Arvind Kejriwal with trusted party member Kumar Vishwas. Photograph: Arvind Kejriwal/Facebook

The biggest blow to Kejriwal’s work style came when an exchange of letters between Yadav and Sisodia reached the media. Yadav, who offered to resign from the political affairs committee, took a dig at Kejriwal in the correspondence. “There is a difference between a leader and a supremo. Love and affection for a leader often turns into a personality cult that can damage an organisation and the leader. This is what appears to be happening to our party,” he wrote. “Major decisions of the party appear to, and indeed do, reflect the wishes of one person; when he changes his mind, the party changes its course of action; proximity to the leader comes to substitute organisational roles and responsibilities.”

In his rebuttal, Sisodia threw the blame back at Yadav. “It is shocking that you have alleged Kejriwal doesn’t listen to the political affairs committee’s suggestions. As long as Kejriwal listened to you, he was nice, but now he is not,” he charged. “Kejriwal was against fighting the Lok Sabha polls and just wanted to concentrate on Delhi. But it was you and a few other members who wanted to fight. The result is now in front of us… Do you want to finish off the party? Do you want to win your personal battle with Naveen (Jaihind) or do you want to finish off Kejriwal?”

The last line exposed another rupture within AAP. Jaihind, the head of the party in Haryana, after the loss in the general elections, had complained that Yadav had selected a few undeserving candidates and offered to resign. Concerned at the public rift, Kejriwal called a meeting and convinced both Yadav and Jaihind to stay on.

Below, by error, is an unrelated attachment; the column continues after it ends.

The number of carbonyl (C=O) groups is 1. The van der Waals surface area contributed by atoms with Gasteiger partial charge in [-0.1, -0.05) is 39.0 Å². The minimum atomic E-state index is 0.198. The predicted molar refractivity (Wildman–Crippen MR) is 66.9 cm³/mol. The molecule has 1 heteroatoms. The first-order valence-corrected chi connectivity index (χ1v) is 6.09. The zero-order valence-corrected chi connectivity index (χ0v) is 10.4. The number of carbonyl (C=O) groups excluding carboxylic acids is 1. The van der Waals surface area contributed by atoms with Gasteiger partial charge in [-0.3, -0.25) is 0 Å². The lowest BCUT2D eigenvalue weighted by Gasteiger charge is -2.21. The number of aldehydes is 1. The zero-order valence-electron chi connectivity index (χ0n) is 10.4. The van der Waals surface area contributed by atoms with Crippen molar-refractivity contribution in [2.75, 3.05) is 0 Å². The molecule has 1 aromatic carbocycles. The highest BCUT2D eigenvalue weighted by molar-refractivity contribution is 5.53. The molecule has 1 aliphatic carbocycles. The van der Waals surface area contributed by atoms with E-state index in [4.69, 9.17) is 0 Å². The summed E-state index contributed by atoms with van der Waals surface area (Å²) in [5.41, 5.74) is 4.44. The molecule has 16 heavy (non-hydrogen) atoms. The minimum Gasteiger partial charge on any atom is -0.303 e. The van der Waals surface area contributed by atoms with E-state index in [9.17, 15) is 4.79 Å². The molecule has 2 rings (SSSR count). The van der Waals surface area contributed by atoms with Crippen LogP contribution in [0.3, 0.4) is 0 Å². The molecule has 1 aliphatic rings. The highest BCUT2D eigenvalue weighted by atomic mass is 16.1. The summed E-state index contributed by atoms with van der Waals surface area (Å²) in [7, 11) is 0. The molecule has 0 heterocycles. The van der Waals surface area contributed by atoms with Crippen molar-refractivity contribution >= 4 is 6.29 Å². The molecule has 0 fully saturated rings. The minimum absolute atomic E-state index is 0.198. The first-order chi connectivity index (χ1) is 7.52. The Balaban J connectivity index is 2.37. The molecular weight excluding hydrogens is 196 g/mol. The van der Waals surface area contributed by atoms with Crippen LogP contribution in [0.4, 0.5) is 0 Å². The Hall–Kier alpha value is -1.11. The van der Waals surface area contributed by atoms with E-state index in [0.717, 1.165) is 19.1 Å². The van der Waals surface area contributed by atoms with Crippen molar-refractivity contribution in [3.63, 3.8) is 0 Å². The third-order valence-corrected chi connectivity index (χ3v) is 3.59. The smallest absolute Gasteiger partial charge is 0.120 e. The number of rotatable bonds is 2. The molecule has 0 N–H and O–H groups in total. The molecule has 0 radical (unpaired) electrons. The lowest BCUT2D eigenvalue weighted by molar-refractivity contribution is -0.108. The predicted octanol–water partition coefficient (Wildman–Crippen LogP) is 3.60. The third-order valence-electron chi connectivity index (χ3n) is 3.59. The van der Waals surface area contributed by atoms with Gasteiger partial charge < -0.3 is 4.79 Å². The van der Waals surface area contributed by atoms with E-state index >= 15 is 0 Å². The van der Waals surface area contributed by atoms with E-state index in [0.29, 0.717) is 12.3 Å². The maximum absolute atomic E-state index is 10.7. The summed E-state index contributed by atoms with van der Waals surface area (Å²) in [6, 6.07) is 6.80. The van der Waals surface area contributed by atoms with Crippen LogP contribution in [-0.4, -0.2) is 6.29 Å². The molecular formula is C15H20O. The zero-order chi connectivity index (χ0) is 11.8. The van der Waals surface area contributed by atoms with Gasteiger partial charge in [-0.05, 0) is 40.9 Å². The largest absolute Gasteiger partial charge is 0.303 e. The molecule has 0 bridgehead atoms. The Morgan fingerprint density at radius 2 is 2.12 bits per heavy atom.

Kejriwal likes to play down these differences. “In a family there are small conflicts that get sorted out. Similar is the case in our party,” he said in November. His friends contest the allegation that AAP is undemocratic. “Whoever has left the movement has done so because of personal greed. These are lifelong fights and people tend to become impatient. Ilmi blames the party for lack of inner democracy but she has joined a party (BJP) which has no democracy at all,” Vishwas says.

Loyalists like Vishwas, Sisodia, Yadav and Prashant Bhushan have stood by Kejriwal -- so far. “I don’t care about the leadership skills of Kejriwal. I am just concerned about those who continue to stand for issues such as the Jan Lokpal. Till the time AAP follows these key issues, I will be a part of it,” Vishwas adds.

But the controversies refuse to die down. In the forthcoming Delhi elections too, there is visible dissent in the top leadership over ticket distribution. Prashant Bhushan was unhappy with 12 candidates and alleged that these contestants were indulging in wrong practices during their campaigns. However, the party cancelled the nomination of only two candidates. Bhushan is silent on whether he is upset with Kejriwal or not.